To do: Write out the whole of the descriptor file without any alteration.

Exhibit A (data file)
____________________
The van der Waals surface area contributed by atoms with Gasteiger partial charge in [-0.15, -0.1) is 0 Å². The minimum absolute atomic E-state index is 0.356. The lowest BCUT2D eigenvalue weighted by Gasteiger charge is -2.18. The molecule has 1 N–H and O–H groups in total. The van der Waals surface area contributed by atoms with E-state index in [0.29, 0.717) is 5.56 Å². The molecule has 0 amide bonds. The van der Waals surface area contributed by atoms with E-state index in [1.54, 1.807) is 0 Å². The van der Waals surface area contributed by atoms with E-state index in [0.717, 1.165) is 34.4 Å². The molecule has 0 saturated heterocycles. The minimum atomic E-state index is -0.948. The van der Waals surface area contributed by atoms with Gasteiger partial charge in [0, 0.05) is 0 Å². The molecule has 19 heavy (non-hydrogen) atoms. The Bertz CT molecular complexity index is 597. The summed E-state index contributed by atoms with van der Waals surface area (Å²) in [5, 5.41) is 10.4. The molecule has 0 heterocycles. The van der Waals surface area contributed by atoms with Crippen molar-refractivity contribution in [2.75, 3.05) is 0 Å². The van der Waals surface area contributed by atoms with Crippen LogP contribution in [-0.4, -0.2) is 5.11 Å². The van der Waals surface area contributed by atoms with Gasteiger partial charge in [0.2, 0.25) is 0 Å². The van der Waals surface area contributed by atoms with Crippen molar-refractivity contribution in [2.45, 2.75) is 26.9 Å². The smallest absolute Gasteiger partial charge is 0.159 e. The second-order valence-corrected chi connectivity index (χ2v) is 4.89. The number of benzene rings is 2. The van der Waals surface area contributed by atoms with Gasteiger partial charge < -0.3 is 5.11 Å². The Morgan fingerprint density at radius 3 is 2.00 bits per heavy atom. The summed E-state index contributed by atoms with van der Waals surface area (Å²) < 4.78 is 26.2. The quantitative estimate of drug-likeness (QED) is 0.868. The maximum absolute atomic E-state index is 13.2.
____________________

The van der Waals surface area contributed by atoms with Gasteiger partial charge in [-0.15, -0.1) is 0 Å². The minimum absolute atomic E-state index is 0.356. The lowest BCUT2D eigenvalue weighted by Gasteiger charge is -2.18. The molecule has 1 N–H and O–H groups in total. The van der Waals surface area contributed by atoms with E-state index in [0.29, 0.717) is 5.56 Å². The molecule has 0 amide bonds. The van der Waals surface area contributed by atoms with E-state index in [1.54, 1.807) is 0 Å². The van der Waals surface area contributed by atoms with E-state index in [0.717, 1.165) is 34.4 Å². The molecule has 0 saturated heterocycles. The minimum atomic E-state index is -0.948. The van der Waals surface area contributed by atoms with Gasteiger partial charge in [0, 0.05) is 0 Å². The molecule has 19 heavy (non-hydrogen) atoms. The Bertz CT molecular complexity index is 597. The summed E-state index contributed by atoms with van der Waals surface area (Å²) in [5, 5.41) is 10.4. The molecule has 0 heterocycles. The van der Waals surface area contributed by atoms with Crippen molar-refractivity contribution in [2.75, 3.05) is 0 Å². The van der Waals surface area contributed by atoms with Crippen LogP contribution in [-0.4, -0.2) is 5.11 Å². The van der Waals surface area contributed by atoms with Gasteiger partial charge in [0.2, 0.25) is 0 Å². The van der Waals surface area contributed by atoms with Crippen molar-refractivity contribution in [2.45, 2.75) is 26.9 Å². The smallest absolute Gasteiger partial charge is 0.159 e. The second-order valence-corrected chi connectivity index (χ2v) is 4.89. The number of benzene rings is 2. The van der Waals surface area contributed by atoms with Gasteiger partial charge < -0.3 is 5.11 Å². The Morgan fingerprint density at radius 3 is 2.00 bits per heavy atom. The summed E-state index contributed by atoms with van der Waals surface area (Å²) < 4.78 is 26.2. The quantitative estimate of drug-likeness (QED) is 0.868. The maximum absolute atomic E-state index is 13.2.